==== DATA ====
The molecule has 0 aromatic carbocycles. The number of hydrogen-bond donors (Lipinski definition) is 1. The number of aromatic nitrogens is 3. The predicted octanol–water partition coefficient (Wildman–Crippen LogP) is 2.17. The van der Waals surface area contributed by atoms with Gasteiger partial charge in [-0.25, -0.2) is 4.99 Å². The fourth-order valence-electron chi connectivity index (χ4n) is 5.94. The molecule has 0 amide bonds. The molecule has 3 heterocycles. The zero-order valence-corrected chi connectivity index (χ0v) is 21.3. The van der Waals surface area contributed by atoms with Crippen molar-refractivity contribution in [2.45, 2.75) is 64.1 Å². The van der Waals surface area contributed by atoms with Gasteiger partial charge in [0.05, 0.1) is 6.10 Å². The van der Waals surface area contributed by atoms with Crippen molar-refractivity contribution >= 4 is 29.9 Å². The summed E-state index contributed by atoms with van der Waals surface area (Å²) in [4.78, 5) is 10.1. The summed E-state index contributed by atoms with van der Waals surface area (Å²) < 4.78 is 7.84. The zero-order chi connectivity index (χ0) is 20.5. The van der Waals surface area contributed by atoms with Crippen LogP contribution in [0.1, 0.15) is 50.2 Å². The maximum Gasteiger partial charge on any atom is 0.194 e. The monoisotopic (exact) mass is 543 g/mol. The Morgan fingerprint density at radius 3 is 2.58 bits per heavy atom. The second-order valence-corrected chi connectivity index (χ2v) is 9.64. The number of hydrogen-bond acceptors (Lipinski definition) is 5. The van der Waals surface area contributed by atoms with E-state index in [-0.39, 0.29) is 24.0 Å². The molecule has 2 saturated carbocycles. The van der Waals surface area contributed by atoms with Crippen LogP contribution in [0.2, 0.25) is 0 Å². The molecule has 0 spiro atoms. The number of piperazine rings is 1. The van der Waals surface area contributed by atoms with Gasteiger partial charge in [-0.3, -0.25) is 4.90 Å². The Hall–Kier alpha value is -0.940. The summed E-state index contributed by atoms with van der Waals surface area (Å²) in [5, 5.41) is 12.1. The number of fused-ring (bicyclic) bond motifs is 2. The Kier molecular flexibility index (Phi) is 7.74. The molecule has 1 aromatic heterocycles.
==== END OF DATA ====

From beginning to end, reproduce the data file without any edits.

The molecule has 0 aromatic carbocycles. The number of hydrogen-bond donors (Lipinski definition) is 1. The number of aromatic nitrogens is 3. The predicted octanol–water partition coefficient (Wildman–Crippen LogP) is 2.17. The van der Waals surface area contributed by atoms with Gasteiger partial charge in [-0.25, -0.2) is 4.99 Å². The fourth-order valence-electron chi connectivity index (χ4n) is 5.94. The molecule has 0 amide bonds. The molecule has 3 heterocycles. The zero-order valence-corrected chi connectivity index (χ0v) is 21.3. The van der Waals surface area contributed by atoms with Crippen molar-refractivity contribution in [2.45, 2.75) is 64.1 Å². The van der Waals surface area contributed by atoms with Gasteiger partial charge in [0.05, 0.1) is 6.10 Å². The van der Waals surface area contributed by atoms with Crippen molar-refractivity contribution >= 4 is 29.9 Å². The summed E-state index contributed by atoms with van der Waals surface area (Å²) in [4.78, 5) is 10.1. The summed E-state index contributed by atoms with van der Waals surface area (Å²) < 4.78 is 7.84. The zero-order chi connectivity index (χ0) is 20.5. The van der Waals surface area contributed by atoms with Crippen LogP contribution in [0.1, 0.15) is 50.2 Å². The maximum Gasteiger partial charge on any atom is 0.194 e. The monoisotopic (exact) mass is 543 g/mol. The Morgan fingerprint density at radius 3 is 2.58 bits per heavy atom. The second-order valence-corrected chi connectivity index (χ2v) is 9.64. The number of hydrogen-bond acceptors (Lipinski definition) is 5. The van der Waals surface area contributed by atoms with E-state index in [-0.39, 0.29) is 24.0 Å². The molecule has 2 saturated carbocycles. The van der Waals surface area contributed by atoms with Crippen LogP contribution in [0.2, 0.25) is 0 Å². The molecule has 0 spiro atoms. The number of piperazine rings is 1. The van der Waals surface area contributed by atoms with Gasteiger partial charge in [-0.3, -0.25) is 4.90 Å². The Hall–Kier alpha value is -0.940. The summed E-state index contributed by atoms with van der Waals surface area (Å²) in [5, 5.41) is 12.1. The number of fused-ring (bicyclic) bond motifs is 2. The Kier molecular flexibility index (Phi) is 7.74. The molecule has 1 aromatic heterocycles.